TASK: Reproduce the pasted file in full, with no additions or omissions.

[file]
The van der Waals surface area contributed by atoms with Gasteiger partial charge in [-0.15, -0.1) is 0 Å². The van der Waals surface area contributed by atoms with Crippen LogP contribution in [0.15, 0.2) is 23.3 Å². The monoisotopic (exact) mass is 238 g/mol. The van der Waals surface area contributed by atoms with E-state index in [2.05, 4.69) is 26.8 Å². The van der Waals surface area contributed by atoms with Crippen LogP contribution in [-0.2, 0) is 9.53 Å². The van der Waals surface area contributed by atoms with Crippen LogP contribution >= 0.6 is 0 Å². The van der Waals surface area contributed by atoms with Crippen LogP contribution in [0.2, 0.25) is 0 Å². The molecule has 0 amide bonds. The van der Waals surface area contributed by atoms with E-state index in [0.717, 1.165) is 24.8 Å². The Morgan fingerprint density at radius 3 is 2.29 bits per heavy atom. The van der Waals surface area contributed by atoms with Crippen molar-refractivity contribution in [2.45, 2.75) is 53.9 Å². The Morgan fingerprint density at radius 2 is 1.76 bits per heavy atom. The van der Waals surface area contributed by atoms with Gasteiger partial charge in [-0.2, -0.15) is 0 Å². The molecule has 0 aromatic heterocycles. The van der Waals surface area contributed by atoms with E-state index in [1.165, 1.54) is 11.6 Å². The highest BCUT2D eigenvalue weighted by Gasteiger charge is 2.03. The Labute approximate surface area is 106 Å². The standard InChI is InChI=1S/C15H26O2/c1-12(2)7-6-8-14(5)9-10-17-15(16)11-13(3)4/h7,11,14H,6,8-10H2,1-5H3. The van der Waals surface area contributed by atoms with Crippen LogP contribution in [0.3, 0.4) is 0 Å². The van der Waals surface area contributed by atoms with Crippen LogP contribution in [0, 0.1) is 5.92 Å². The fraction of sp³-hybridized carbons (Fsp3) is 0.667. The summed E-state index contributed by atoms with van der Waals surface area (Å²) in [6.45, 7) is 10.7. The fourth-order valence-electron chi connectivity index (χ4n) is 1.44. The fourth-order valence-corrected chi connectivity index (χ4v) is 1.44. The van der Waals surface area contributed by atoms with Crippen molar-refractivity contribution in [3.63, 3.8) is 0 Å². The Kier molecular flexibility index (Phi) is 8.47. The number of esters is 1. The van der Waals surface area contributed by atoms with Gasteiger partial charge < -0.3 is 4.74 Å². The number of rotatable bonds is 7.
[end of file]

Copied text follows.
The van der Waals surface area contributed by atoms with Gasteiger partial charge in [-0.15, -0.1) is 0 Å². The van der Waals surface area contributed by atoms with Crippen LogP contribution in [0.15, 0.2) is 23.3 Å². The monoisotopic (exact) mass is 238 g/mol. The van der Waals surface area contributed by atoms with E-state index in [2.05, 4.69) is 26.8 Å². The van der Waals surface area contributed by atoms with Crippen LogP contribution in [-0.2, 0) is 9.53 Å². The van der Waals surface area contributed by atoms with Crippen LogP contribution >= 0.6 is 0 Å². The van der Waals surface area contributed by atoms with Crippen LogP contribution in [0.2, 0.25) is 0 Å². The molecule has 0 amide bonds. The van der Waals surface area contributed by atoms with E-state index in [0.717, 1.165) is 24.8 Å². The Morgan fingerprint density at radius 3 is 2.29 bits per heavy atom. The van der Waals surface area contributed by atoms with Crippen molar-refractivity contribution in [2.45, 2.75) is 53.9 Å². The Morgan fingerprint density at radius 2 is 1.76 bits per heavy atom. The van der Waals surface area contributed by atoms with Gasteiger partial charge in [-0.2, -0.15) is 0 Å². The molecule has 0 aromatic heterocycles. The van der Waals surface area contributed by atoms with E-state index in [1.165, 1.54) is 11.6 Å². The highest BCUT2D eigenvalue weighted by Gasteiger charge is 2.03. The Labute approximate surface area is 106 Å². The standard InChI is InChI=1S/C15H26O2/c1-12(2)7-6-8-14(5)9-10-17-15(16)11-13(3)4/h7,11,14H,6,8-10H2,1-5H3. The van der Waals surface area contributed by atoms with Crippen LogP contribution in [0.3, 0.4) is 0 Å². The van der Waals surface area contributed by atoms with Crippen LogP contribution in [0, 0.1) is 5.92 Å². The fraction of sp³-hybridized carbons (Fsp3) is 0.667. The summed E-state index contributed by atoms with van der Waals surface area (Å²) in [6.45, 7) is 10.7. The fourth-order valence-electron chi connectivity index (χ4n) is 1.44. The fourth-order valence-corrected chi connectivity index (χ4v) is 1.44. The van der Waals surface area contributed by atoms with Crippen molar-refractivity contribution in [3.63, 3.8) is 0 Å². The Kier molecular flexibility index (Phi) is 8.47. The number of esters is 1. The van der Waals surface area contributed by atoms with Gasteiger partial charge < -0.3 is 4.74 Å². The number of rotatable bonds is 7.